This week, Statistics Canada reported 829,490 metric tons (mt) of canola was crushed doing the month of August, up 31% from August 2022 and 17% higher than the three-year average for this month. At the same time, this volume is only 845 mt lower than the volume crushed in August 2020, or the highest August crush on record.
August activity was only slightly below the 833,333 mt needed this month (black line) in order to remain on a steady pace to reach the 10 million metric ton (mmt) crush forecast released by Agriculture and Agri-Food Canada, which was revised 300,000 mt higher in September, despite Statistics Canada's lower crop production estimate. At 10 mmt, the annual crush would be the third largest on record, next to the 10.129 mmt crushed in 2019-20 and the 10.425 mmt crush in 2020-21. As a result, the volume needed in the month of September grows slightly to 833,683 mt.
The ICE Canadian Canola Board Margin Index showed a continued huge incentive to crush over the month. The nearby index dipped to a low of $202.47/mt early in the month, while reaching a high of $252.79/mt late in the month, an index that was $50.92/mt higher than reported one year earlier. A ProphetX chart approximating the move of this index shows an average for the month at $228.37/mt, which compares to $184.49/mt for the previous month.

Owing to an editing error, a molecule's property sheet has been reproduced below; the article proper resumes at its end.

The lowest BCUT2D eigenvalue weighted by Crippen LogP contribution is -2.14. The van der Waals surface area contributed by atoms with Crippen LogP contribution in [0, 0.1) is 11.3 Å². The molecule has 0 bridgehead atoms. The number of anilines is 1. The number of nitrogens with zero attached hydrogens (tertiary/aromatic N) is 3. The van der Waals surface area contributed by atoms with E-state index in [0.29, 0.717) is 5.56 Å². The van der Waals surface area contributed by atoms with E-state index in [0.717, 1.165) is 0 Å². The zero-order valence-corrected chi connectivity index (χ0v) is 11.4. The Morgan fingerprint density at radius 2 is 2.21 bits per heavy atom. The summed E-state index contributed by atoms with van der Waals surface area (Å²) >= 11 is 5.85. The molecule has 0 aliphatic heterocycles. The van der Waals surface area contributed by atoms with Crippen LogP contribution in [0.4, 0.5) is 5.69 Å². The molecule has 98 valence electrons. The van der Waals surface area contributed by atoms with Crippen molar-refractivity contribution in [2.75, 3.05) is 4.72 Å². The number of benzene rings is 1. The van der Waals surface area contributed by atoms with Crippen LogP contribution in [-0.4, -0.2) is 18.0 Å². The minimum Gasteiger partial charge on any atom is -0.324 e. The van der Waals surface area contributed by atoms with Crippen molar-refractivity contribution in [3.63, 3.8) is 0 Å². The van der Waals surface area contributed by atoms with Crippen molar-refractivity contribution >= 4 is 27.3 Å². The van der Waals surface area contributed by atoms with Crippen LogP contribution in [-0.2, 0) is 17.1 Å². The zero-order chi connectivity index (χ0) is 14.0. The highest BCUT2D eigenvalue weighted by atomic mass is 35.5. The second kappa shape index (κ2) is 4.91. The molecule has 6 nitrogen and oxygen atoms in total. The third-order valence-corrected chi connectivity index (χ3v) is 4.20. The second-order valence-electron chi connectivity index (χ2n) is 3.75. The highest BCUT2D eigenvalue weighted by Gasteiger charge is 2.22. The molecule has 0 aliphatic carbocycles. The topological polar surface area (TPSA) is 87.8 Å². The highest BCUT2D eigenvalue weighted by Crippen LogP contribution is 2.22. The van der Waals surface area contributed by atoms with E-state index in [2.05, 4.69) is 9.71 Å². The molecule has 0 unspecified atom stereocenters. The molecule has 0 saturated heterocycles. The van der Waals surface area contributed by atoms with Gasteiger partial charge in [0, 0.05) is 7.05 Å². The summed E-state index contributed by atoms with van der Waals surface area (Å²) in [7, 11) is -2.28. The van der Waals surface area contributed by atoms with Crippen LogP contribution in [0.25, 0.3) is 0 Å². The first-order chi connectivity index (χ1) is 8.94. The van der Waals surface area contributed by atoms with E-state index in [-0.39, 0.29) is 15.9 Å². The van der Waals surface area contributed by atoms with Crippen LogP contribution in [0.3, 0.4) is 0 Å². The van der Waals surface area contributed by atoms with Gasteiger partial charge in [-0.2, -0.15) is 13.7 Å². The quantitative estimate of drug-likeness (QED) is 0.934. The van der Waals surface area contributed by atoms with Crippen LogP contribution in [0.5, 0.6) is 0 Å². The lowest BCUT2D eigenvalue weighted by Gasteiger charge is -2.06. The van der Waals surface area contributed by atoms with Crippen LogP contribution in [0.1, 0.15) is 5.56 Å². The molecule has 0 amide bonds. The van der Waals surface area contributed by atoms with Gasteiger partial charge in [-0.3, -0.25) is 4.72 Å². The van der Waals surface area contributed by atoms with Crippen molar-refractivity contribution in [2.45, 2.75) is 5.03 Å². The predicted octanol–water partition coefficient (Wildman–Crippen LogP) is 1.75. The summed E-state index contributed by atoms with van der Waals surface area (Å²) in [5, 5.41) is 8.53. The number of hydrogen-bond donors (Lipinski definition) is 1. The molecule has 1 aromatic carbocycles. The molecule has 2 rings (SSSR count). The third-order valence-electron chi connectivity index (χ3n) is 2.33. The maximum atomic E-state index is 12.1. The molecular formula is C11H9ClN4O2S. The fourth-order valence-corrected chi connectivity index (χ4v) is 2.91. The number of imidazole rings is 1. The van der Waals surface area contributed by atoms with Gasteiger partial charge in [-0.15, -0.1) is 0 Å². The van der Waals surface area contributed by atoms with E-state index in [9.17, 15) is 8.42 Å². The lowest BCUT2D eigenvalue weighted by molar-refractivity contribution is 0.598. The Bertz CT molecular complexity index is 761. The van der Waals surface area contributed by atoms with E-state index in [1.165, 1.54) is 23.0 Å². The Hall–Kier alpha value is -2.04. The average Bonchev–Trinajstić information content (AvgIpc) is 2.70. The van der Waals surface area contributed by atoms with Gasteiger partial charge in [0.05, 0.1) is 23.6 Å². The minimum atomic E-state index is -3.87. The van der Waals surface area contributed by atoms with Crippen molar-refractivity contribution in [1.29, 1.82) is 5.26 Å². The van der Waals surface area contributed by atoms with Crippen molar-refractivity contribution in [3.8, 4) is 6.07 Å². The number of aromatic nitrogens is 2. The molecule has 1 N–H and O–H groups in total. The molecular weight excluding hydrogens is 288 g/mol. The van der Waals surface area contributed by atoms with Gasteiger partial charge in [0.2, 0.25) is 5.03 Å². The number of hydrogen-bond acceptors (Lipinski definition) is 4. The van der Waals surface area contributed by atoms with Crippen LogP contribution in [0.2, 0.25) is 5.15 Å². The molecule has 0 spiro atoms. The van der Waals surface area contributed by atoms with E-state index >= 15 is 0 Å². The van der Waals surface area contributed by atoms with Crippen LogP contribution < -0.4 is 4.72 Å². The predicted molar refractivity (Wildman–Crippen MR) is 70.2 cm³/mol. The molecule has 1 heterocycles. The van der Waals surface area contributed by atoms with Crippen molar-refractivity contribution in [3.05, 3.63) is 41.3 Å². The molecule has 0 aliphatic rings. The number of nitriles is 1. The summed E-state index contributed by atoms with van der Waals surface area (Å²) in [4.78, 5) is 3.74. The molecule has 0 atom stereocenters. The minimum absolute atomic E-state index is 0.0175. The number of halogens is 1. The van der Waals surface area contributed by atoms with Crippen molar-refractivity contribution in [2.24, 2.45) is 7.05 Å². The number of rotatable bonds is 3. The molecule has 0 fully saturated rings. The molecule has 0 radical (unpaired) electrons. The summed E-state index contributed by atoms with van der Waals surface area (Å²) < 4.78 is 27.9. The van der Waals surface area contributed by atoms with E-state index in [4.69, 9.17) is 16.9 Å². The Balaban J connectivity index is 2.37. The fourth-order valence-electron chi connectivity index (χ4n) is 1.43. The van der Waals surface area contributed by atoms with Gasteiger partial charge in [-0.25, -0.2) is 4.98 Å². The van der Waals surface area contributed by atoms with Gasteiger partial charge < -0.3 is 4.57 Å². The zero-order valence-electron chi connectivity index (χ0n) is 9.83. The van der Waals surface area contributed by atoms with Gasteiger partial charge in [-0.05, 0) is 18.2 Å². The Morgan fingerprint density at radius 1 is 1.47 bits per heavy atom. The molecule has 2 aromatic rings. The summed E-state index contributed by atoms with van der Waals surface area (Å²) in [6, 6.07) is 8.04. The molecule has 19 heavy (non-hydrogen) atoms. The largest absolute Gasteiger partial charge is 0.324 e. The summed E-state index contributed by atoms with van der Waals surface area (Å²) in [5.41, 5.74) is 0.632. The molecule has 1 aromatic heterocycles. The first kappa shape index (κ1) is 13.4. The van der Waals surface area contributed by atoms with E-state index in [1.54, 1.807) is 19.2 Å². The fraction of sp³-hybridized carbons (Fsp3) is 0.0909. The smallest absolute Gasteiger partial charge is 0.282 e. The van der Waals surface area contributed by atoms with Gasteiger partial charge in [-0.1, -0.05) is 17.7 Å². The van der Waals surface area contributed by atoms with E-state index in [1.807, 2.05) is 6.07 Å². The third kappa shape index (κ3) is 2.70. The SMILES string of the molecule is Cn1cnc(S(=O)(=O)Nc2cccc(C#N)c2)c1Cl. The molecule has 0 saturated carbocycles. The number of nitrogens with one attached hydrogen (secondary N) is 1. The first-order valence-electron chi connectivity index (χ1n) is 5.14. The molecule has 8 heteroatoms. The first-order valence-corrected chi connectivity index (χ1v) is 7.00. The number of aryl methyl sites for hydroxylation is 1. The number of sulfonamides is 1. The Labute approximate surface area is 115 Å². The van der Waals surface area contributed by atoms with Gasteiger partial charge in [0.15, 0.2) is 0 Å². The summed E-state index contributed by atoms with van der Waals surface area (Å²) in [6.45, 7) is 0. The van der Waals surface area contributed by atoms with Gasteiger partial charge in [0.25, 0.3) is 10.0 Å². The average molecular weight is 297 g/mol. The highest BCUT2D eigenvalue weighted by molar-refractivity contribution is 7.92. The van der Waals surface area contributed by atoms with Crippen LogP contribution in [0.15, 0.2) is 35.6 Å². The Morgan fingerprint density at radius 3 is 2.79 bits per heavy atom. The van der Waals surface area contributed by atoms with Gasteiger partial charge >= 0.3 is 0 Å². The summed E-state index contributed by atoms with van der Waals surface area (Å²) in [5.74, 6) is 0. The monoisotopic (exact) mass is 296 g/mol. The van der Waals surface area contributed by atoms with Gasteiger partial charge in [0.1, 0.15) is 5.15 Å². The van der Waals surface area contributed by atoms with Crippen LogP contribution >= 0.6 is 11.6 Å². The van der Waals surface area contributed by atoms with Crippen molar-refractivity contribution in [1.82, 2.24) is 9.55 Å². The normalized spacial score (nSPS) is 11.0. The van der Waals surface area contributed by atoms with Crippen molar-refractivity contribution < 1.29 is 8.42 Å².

The same month shows 123,651 mt of soybeans were crushed in the month of August, or the last month of the crop year for row crops. This was down sharply from the 151,621 mt crushed in the previous month and the second-lowest monthly crush reported for the 2022-23 crop year. Over the crop year, 1.768 mmt was crushed, slighy below the 1.9 mmt AAFC forecast, down 4.8% from the previous crop year while 4.6% below the five-year average. The AAFC forecast for 2023-24 is left unchanged at 1.9 mmt.
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